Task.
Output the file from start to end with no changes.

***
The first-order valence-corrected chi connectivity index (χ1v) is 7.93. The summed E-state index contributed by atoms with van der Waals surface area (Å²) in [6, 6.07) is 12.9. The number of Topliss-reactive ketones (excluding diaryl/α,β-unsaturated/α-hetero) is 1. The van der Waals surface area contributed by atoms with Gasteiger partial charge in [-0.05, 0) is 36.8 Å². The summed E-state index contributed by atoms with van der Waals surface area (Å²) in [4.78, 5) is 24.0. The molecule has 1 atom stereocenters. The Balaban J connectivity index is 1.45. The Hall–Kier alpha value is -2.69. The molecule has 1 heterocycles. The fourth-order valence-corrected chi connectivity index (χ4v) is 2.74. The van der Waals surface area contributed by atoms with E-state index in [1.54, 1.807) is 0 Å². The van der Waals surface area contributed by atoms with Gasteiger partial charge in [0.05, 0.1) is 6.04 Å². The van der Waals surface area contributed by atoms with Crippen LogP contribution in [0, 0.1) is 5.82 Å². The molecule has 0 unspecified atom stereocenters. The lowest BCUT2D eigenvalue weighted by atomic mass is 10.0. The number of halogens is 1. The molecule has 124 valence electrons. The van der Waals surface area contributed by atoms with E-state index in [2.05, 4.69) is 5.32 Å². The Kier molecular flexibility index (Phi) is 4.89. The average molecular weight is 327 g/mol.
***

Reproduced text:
The first-order valence-corrected chi connectivity index (χ1v) is 7.93. The summed E-state index contributed by atoms with van der Waals surface area (Å²) in [6, 6.07) is 12.9. The number of Topliss-reactive ketones (excluding diaryl/α,β-unsaturated/α-hetero) is 1. The van der Waals surface area contributed by atoms with Gasteiger partial charge in [-0.05, 0) is 36.8 Å². The summed E-state index contributed by atoms with van der Waals surface area (Å²) in [4.78, 5) is 24.0. The molecule has 1 atom stereocenters. The Balaban J connectivity index is 1.45. The Hall–Kier alpha value is -2.69. The molecule has 1 heterocycles. The fourth-order valence-corrected chi connectivity index (χ4v) is 2.74. The van der Waals surface area contributed by atoms with E-state index in [1.54, 1.807) is 0 Å². The van der Waals surface area contributed by atoms with Gasteiger partial charge in [0.05, 0.1) is 6.04 Å². The van der Waals surface area contributed by atoms with Crippen LogP contribution in [0, 0.1) is 5.82 Å². The molecule has 0 unspecified atom stereocenters. The lowest BCUT2D eigenvalue weighted by atomic mass is 10.0. The number of halogens is 1. The molecule has 124 valence electrons. The van der Waals surface area contributed by atoms with E-state index in [2.05, 4.69) is 5.32 Å². The Kier molecular flexibility index (Phi) is 4.89. The average molecular weight is 327 g/mol.